The stuff I looked at reminded me of some rosewoods that have light streaks as well as the trademark chocolate brown walnut color.

Honestly, the walnut was just a passing thought when I was there waiting to pay my bill and checking out the woods.

I'm actually more interested in Cedar than Walnut but that flamed Walnut Frank has makes me really want to find some of that curly walnut.

I've seen some beautiful figured cedar with that wonderful reddish tint mixed with blonde streaks and sometimes large swaths of blonde mixed in with the normal reddish cedar look. It's just a beautiful wood!

Like I said in the OP, I've not really seen any guitars that I recall were made with walnut. The only time I've seen it is on nicer acoustics and used for the bridge block and that was mainly for decoration, my Custom Legend has a carved walnut bridge block and I doubt it was used only for it's tonal qualities. I think they use it for its strength and density and the visual appearance of it more than the tonal qualities but I may be wrong. I know there are some people who only want Brazilian rosewood for acoustic bridges, does it make the guitar sound better????

Cedar is used in place of Spruce on some acoustic tops and it just makes sense that it's a resonant tone wood otherwise I doubt any manufacturer would bother with a cedar topped acoustic. So in my warped little brain it makes me think that cedar would make a decent electric body. Granted it's a little soft but crap isn't mahogany soft too? I know all my guitars dent pretty easy and I've got mahogany from 1959, 1969, 1987 as well as Honduran mahogany on my 2007 R8 on my Les Pauls.

I think a flat top LP Jr. type body would make a nice cedar solid body test. I'd love to find an 8/4" blank of cedar with some nice figure and color and polish it down nicely and give it a thin glossy nitro finish. I bet that would be one sweet looking guitar, don't know how it would sound but I can't imagine it sounding any worse than some cheap guitars out there today made of either solid or multi-piece Alder, Ash or Basswood.

And what about Spruce? Anyone with any experience with this wood on a solid body guitar? It's a beautiful blonde wood and I've had countless guitars with AAA Spruce and the wood looks great natural and also looks great stained or sprayed. I've got an Ovation Custom Legend that's a Cherry burst with Sitka AAA Spruce top and it's one of the prettiest guitars I've ever owned and it sounds incredible.

I don't know the density or weight range of Spruce so I don't even know if it's doable for a solid body blank. I'm sure it would be expensive if you can even find a blank of spruce that's 8/4 thick and at least 7 inches wide much less a 14" wide blank that would allow a one piece body.
 

Hyper

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And what about Spruce? Anyone with any experience with this wood on a solid body guitar? It's a beautiful blonde wood and I've had countless guitars with AAA Spruce and the wood looks great natural and also looks great stained or sprayed. I've got an Ovation Custom Legend that's a Cherry burst with Sitka AAA Spruce top and it's one of the prettiest guitars I've ever owned and it sounds incredible.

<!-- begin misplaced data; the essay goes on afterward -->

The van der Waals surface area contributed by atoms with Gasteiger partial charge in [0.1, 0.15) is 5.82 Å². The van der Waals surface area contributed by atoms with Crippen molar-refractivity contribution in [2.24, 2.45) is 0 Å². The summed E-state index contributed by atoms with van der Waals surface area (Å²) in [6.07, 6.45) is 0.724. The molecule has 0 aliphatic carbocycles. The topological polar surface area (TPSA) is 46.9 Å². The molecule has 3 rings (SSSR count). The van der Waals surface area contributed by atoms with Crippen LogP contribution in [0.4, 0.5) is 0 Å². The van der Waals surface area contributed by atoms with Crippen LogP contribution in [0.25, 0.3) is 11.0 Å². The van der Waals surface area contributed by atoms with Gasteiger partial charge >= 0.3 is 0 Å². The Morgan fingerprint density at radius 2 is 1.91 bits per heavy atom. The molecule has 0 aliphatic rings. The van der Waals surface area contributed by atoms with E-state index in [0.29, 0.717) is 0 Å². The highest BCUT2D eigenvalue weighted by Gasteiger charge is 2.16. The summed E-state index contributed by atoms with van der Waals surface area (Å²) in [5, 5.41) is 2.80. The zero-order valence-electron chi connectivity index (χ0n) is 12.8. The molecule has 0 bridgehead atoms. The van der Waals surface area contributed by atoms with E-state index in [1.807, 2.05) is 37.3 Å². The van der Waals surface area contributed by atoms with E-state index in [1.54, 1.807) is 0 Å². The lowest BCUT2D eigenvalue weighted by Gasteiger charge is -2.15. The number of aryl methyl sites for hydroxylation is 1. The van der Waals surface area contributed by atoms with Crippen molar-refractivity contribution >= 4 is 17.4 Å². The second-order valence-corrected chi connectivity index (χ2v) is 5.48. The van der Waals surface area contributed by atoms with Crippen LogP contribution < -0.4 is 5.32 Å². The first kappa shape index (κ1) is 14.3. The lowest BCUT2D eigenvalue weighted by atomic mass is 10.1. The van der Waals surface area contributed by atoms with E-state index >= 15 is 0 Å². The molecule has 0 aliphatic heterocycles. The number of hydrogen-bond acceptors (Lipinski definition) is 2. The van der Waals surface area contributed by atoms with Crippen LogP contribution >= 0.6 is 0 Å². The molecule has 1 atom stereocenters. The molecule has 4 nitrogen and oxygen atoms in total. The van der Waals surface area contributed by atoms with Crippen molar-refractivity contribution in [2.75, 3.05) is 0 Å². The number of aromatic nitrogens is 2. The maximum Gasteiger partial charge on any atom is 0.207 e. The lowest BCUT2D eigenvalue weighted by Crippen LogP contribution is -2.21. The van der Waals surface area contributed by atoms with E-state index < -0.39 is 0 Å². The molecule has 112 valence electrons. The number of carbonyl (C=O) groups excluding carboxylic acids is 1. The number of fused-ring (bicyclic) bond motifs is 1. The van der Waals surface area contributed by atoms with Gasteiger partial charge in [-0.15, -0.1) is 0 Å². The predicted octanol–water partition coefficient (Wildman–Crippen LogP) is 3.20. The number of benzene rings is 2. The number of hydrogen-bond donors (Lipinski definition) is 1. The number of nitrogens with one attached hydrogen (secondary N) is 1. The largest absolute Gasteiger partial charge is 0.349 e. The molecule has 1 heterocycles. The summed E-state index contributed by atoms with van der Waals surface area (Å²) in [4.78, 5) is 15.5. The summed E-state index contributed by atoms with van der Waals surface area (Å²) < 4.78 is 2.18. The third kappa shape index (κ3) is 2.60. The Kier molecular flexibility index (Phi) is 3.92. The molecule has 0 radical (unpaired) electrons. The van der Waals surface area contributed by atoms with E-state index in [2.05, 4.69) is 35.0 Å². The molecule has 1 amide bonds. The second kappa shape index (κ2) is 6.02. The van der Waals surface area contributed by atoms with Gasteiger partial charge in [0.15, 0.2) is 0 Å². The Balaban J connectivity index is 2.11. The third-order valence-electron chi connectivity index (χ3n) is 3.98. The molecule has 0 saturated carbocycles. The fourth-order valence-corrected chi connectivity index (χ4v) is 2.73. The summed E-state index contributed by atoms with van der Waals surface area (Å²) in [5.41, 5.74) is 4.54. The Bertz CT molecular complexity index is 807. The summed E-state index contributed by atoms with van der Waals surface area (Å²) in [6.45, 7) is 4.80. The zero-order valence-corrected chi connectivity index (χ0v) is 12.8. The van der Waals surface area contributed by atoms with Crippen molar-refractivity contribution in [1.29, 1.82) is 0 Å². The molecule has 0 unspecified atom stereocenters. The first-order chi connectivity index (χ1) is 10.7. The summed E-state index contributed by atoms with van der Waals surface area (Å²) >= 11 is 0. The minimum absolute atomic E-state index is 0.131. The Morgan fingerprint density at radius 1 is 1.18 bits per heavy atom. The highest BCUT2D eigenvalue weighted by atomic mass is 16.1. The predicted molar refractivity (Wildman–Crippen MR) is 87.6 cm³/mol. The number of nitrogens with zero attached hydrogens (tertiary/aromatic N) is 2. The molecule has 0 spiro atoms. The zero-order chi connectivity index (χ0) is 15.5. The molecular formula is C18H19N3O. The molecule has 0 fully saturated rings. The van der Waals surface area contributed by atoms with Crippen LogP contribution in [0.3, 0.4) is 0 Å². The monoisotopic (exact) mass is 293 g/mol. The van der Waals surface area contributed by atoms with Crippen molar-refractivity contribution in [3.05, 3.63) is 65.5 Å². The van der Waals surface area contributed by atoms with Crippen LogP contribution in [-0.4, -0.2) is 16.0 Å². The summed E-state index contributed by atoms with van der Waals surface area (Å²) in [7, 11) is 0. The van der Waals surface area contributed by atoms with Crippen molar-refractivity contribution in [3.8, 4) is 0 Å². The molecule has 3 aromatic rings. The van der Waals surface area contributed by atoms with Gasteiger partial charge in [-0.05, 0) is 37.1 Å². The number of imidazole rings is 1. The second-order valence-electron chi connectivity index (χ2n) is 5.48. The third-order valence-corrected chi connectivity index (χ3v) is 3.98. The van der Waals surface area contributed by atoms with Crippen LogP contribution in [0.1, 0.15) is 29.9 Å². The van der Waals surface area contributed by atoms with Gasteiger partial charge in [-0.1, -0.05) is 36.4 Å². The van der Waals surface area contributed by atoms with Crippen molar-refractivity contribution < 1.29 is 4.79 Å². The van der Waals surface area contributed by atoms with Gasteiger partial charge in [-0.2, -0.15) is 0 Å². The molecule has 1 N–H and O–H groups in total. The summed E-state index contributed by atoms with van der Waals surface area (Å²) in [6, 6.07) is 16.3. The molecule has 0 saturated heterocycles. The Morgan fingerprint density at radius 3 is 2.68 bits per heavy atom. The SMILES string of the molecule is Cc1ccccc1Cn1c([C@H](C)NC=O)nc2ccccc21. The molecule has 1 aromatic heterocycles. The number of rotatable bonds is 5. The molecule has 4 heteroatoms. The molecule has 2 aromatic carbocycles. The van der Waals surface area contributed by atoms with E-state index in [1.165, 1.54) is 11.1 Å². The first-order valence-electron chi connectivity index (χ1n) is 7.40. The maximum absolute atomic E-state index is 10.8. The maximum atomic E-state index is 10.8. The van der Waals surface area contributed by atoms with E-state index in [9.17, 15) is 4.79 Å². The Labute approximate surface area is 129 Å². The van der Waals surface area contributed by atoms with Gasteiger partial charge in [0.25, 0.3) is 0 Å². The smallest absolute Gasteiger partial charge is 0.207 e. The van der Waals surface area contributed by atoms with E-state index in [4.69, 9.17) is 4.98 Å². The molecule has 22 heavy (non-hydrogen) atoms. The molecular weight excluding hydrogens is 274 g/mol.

I don't know the density or weight range of Spruce so I don't even know if it's doable for a solid body blank. I'm sure it would be expensive if you can even find a blank of spruce that's 8/4 thick and at least 7 inches wide much less a 14" wide blank that would allow a one piece body.

From the same link that I posted above.

Spruce:
Very soft to the touch, it is extremely stiff for it’s overall density. Like Alder, it’s another wood with a hard skeleton and soft meat. So in a solid body, it will produce tremendous resonant, open midrange, while retaining high frequency attack, and having good low end breath. Because of the low density overall the sound wouldn’t be perceived as having less midrange than Basswood. The mids will be just as powerful and dynamic amidst the addition of clear highs and lows. Probably the most full frequency body material accepted.

Production notes: Rarely used because its softness requires a heavy finish, or a composite “shell” like the Parkers. The Parker isn’t the best representation of the sound of a Spruce body since there are many other unique construction methods and synthetics used in the Parker. Would work well with veneer caps or a top, and would offset some of the compressed sound you get with neck through construction.
 

MRJ5

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This summer, there was a discussion here: http://www.mylespaul.com/forums/luthiers-corner/52955-walnut-guitar.html regarding walnut.

There is more input from others and John Catto offers up some his own builds as examples and a finishing tip for filling walnut to boot.

I have a 5 string banjo that has a beautiful walnut back and I have heard nothing but good things (except maybe weight) about walnut as a solid body wood.
:thumb:
 

79standard

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I have 2 guitars made of aromatic cedar: one of them is solid cedar and the other is a cedar/alder/cedar sandwich. They both sound great!
 

valvetoneman

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Try limba too.
We've just got a set neck strat done with a mojo pickups paf in the bridge and 60's style middle and neck, sounds really good.

I'll get some demos done and I've got a tele coming soon.
 

archey

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I have been under the impression that Spanish cedar isn't truly cedar. Is this incorrect?
 

pshupe

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You are correct. It is not cedar and it is not Spanish. It's the same species as Honduran Mahogany, actually!. It's part of the Meliaceae family, as is Honduran mahogany.

Cheers Peter.
 

DRF

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Damn near anything is a go now so long as it's stable and considerations are addressed. I recently bought some Sitka spruce for future planned semi-hollow projects.

I might even do a full on hollow but plays easy like an electric...everyone says acoustics are more difficult to play...I dunno why if they have a truss rod?. Anyway imo I want to give it a go. Maybe a hybrid.
 

Archer

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I made an LP with black walnut back and as part of the neck laminate. It actually sounded incredible, and I regret selling it. Had a Dimarzio Steve's Special in the bridge which might have made quite a bit of difference too.

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Archer

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Cruising through my photobucket account, I am reminded that I also made a Tele body, Ric copy and a neck out of black walnut. That's how it goes when you get a log or two I guess.
 

ARandall

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Acoustics almost always are more difficult to play. A wound 3rd is harder to bend than a plain, so thats pretty much 100% proof there.

What you can do is to familiarise yourself more with playing them, so the jump is much less.......upskilling yourself to reduce the increase in difficulty.